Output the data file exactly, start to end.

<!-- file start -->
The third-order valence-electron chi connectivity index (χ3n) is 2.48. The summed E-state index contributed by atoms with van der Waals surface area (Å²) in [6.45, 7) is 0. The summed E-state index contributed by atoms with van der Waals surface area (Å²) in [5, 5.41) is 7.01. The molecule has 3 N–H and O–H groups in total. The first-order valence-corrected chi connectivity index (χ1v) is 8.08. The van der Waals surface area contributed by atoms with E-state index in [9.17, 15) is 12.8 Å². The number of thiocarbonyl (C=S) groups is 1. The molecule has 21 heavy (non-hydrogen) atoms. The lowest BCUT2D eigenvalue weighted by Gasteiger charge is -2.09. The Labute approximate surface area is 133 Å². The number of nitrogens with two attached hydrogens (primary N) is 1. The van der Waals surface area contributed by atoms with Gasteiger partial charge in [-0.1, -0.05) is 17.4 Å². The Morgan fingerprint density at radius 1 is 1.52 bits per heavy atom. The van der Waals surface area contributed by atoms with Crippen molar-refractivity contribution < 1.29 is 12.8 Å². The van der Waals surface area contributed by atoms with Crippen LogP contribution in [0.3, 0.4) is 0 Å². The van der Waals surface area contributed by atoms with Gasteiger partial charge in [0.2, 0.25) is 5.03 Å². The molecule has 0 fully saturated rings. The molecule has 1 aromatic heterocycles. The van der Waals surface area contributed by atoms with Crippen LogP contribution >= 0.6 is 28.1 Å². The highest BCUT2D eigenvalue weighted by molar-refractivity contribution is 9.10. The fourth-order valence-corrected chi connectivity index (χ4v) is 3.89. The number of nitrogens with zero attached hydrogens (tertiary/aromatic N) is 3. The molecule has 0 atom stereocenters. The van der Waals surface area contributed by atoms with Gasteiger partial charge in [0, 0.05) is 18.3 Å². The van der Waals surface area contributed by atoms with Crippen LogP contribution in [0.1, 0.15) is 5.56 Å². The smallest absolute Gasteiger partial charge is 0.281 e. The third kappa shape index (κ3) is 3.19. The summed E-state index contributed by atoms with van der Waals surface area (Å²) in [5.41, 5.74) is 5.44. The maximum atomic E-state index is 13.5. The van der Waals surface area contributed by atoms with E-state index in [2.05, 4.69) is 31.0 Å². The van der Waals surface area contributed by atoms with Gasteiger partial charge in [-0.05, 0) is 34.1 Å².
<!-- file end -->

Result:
The third-order valence-electron chi connectivity index (χ3n) is 2.48. The summed E-state index contributed by atoms with van der Waals surface area (Å²) in [6.45, 7) is 0. The summed E-state index contributed by atoms with van der Waals surface area (Å²) in [5, 5.41) is 7.01. The molecule has 3 N–H and O–H groups in total. The first-order valence-corrected chi connectivity index (χ1v) is 8.08. The van der Waals surface area contributed by atoms with E-state index in [9.17, 15) is 12.8 Å². The number of thiocarbonyl (C=S) groups is 1. The molecule has 21 heavy (non-hydrogen) atoms. The lowest BCUT2D eigenvalue weighted by Gasteiger charge is -2.09. The Labute approximate surface area is 133 Å². The number of nitrogens with two attached hydrogens (primary N) is 1. The van der Waals surface area contributed by atoms with Gasteiger partial charge in [-0.1, -0.05) is 17.4 Å². The Morgan fingerprint density at radius 1 is 1.52 bits per heavy atom. The van der Waals surface area contributed by atoms with Crippen molar-refractivity contribution < 1.29 is 12.8 Å². The van der Waals surface area contributed by atoms with Crippen LogP contribution in [0.3, 0.4) is 0 Å². The van der Waals surface area contributed by atoms with Gasteiger partial charge in [0.2, 0.25) is 5.03 Å². The molecule has 0 fully saturated rings. The molecule has 1 aromatic heterocycles. The van der Waals surface area contributed by atoms with Crippen LogP contribution >= 0.6 is 28.1 Å². The highest BCUT2D eigenvalue weighted by molar-refractivity contribution is 9.10. The fourth-order valence-corrected chi connectivity index (χ4v) is 3.89. The number of nitrogens with zero attached hydrogens (tertiary/aromatic N) is 3. The molecule has 0 atom stereocenters. The van der Waals surface area contributed by atoms with Gasteiger partial charge in [0, 0.05) is 18.3 Å². The van der Waals surface area contributed by atoms with Crippen LogP contribution in [0.1, 0.15) is 5.56 Å². The smallest absolute Gasteiger partial charge is 0.281 e. The third kappa shape index (κ3) is 3.19. The summed E-state index contributed by atoms with van der Waals surface area (Å²) in [5.41, 5.74) is 5.44. The maximum atomic E-state index is 13.5. The van der Waals surface area contributed by atoms with E-state index in [2.05, 4.69) is 31.0 Å². The van der Waals surface area contributed by atoms with Gasteiger partial charge in [-0.05, 0) is 34.1 Å².